At one level, Paul’s message does seem to be less than helpful in this very complex world of ours. At a time when the church has been rocked by one scandal after another – when even priests have been convicted of serious sexual and financial crimes – it seems quite na├»ve, and even downright dangerous, to still think that we should try to deal with all our difficulties and disputes in-house, without recourse to the civil authorities. Even if this may have been feasible in the days of Paul, for better or for worse, that time is now past. Today, even whole dioceses run the risk of bankruptcy as a result of civil suits.

What value then do Paul’s words have for us today? Even while we – as individuals and as a Christian community – allow ourselves to have greater recourse to civil authorities, perhaps Paul’s admonishment of the Corinthians might serve to remind us not to settle simply for what the law courts have to offer. Perhaps what Paul offers us is a crucial reminder to aim higher.

For while the civil law and the authorities that uphold and enforce it may be indispensable in maintaining societal order, our identity as Christians impels us to go further. Consider Jesus’ actions in the gospel today. As is common in Luke’s account, Jesus prefaces every major decision with prayer. He bases his choice of the Twelve not so much on external legal prescriptions as on his intimate relationship with his Father. And it is also from out of this relationship that Jesus’ true authority flows, bringing much comfort and healing to the many who seek him. More than societal order, what Jesus offers is the fullness of life that comes from being reconciled with God and with one another. Beyond law and order, Jesus brings love and peace. As followers of Christ, can we afford to settle for less? Even as we are expected to give heed to the prescriptions of civil authority, does Jesus not also call us to go beyond? As he does with the Twelve in today’s gospel, does he not invite us to share in the same authority that he wielded with such awe-inspiring effect?

Quite coincidentally, the Jesuit saint we celebrate today offers us an example of someone who heeded this call to an amazing degree. In the time of Peter Claver, the buying and selling of human beings was not against the law. And yet, Peter left his comfortable European homeland to spend his life ministering to newly arrived slaves in faraway Colombia and working tirelessly for their cause. In this complex world of ours, are there not still many who continue to cry out for something like Peter’s daring dedication and ardent advocacy?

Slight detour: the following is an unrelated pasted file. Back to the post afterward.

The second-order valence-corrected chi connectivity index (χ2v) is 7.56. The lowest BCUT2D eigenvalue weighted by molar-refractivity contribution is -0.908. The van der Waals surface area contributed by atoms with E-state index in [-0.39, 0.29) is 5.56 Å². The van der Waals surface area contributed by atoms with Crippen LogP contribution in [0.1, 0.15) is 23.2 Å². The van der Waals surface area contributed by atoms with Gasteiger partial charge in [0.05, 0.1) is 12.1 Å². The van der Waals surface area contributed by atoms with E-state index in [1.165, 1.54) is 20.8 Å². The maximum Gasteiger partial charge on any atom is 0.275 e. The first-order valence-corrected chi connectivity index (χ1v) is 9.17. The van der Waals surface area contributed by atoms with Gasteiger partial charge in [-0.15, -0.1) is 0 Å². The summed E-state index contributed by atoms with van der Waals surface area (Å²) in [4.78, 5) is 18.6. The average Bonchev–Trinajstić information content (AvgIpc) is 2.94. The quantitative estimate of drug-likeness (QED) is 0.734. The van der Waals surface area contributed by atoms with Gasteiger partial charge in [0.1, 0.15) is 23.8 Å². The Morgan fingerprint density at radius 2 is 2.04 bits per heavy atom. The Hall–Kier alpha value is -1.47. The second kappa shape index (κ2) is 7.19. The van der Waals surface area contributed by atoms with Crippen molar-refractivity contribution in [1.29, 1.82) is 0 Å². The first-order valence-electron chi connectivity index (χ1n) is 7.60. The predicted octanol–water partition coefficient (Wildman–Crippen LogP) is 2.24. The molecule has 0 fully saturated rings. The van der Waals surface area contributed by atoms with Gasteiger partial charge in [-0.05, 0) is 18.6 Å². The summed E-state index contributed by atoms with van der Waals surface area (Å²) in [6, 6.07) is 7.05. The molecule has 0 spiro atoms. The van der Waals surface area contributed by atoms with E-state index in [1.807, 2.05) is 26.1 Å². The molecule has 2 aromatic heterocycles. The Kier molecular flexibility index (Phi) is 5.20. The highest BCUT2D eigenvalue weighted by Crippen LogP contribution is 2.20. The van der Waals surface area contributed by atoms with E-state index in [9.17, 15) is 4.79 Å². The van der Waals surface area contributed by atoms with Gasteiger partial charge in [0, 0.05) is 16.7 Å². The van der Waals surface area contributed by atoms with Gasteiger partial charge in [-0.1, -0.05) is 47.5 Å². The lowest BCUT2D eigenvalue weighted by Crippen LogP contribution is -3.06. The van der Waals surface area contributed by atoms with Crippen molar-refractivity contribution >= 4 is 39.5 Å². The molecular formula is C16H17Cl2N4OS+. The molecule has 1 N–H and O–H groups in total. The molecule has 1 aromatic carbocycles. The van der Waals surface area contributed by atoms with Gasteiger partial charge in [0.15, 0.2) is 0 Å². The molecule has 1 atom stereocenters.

How are we being invited to aim higher today?

Tuesday, September 09, 2008


Feast of the Birthday of the Blessed Virgin Mary
Celebrating Interruptions


Reading: Micah 5:1-4a or Romans 8:28-30; Psalm 13:6ab, 6c; Matthew 1:1-16, 18-23 or 1:18-23
Picture: CC Sebastiano Pitruzzello (aka gorillaradio)

It’s usually no surprise who gets to be the center of attention at birthday celebrations. The birthday celebrant, of course! After all, a birthday is a time to celebrate the gift of a particular life, and all the blessings that that life brings to the rest of us. And so, it may at first be more than a little surprising that on the day when we celebrate the birthday of the Blessed Virgin Mary, the spotlight seems to be on someone else. Although our readings do refer to the our Blessed Mother, we seem drawn not so much to focus our attention on her as to consider how the birth of Jesus Christ came about… The gospel provides us with a lengthy genealogy of Jesus, as well as a description of how Jesus came to be born in the household of David. What, we may well wonder, does all this have to do with Mary?

To answer this question, perhaps it’ll be helpful for us simply to follow the lead of our readings. Two things – two rather paradoxical aspects – may stand out for us when we consider how the eternal God takes flesh in time and space. The first is how Jesus’ arrival springs quite spontaneously from the natural course of human living. In Jesus, God doesn’t come among us as a spectacular and extraordinary revelation from on high. There’s no blinding flash of light, no loud booming noise, nothing seems to be out of the ordinary. There’s only an orderly succession of names – Abraham became the father of Isaac, Isaac the father of Jacob – at the end of which is born the baby Jesus who is called the Christ. If there is consolation to be found in this aspect of Christ’s birth, it comes to us in the realization that we don’t have to be spectacular or extraordinary individuals to experience God. God seems to delight in showing up in the humblest of situations, among the most ordinary of people.

But that’s only one side of the story. There is another, perhaps apparently less palatable, but no less consoling aspect. It is summed up in the word interruption. Listening to the litany of names in Jesus’ genealogy, for example, aren’t we struck by how the list of men is (thankfully) punctuated – interrupted – at key points by women? There is Rahab, the mother of Boaz, Ruth, the mother of Obed, Bathsheba, the mother of Solomon, and finally, the one whom we celebrate today, Mary, the mother of Christ, and our mother. And, as we well know, each of these women has their own story to tell. Theirs are stories of interruptions to the deceptively smooth flow of human life and history. Much like how Jesus’ birth comes as an unsettling – even shocking – interruption to the plans and expectations of saintly Joseph. He was betrothed to Mary, but before they lived together, she was found with child… What do these considerations tell us, if not that as ordinary and unspectacular as God’s coming often seems to be, it also often encounters us as an interruption to our best laid plans.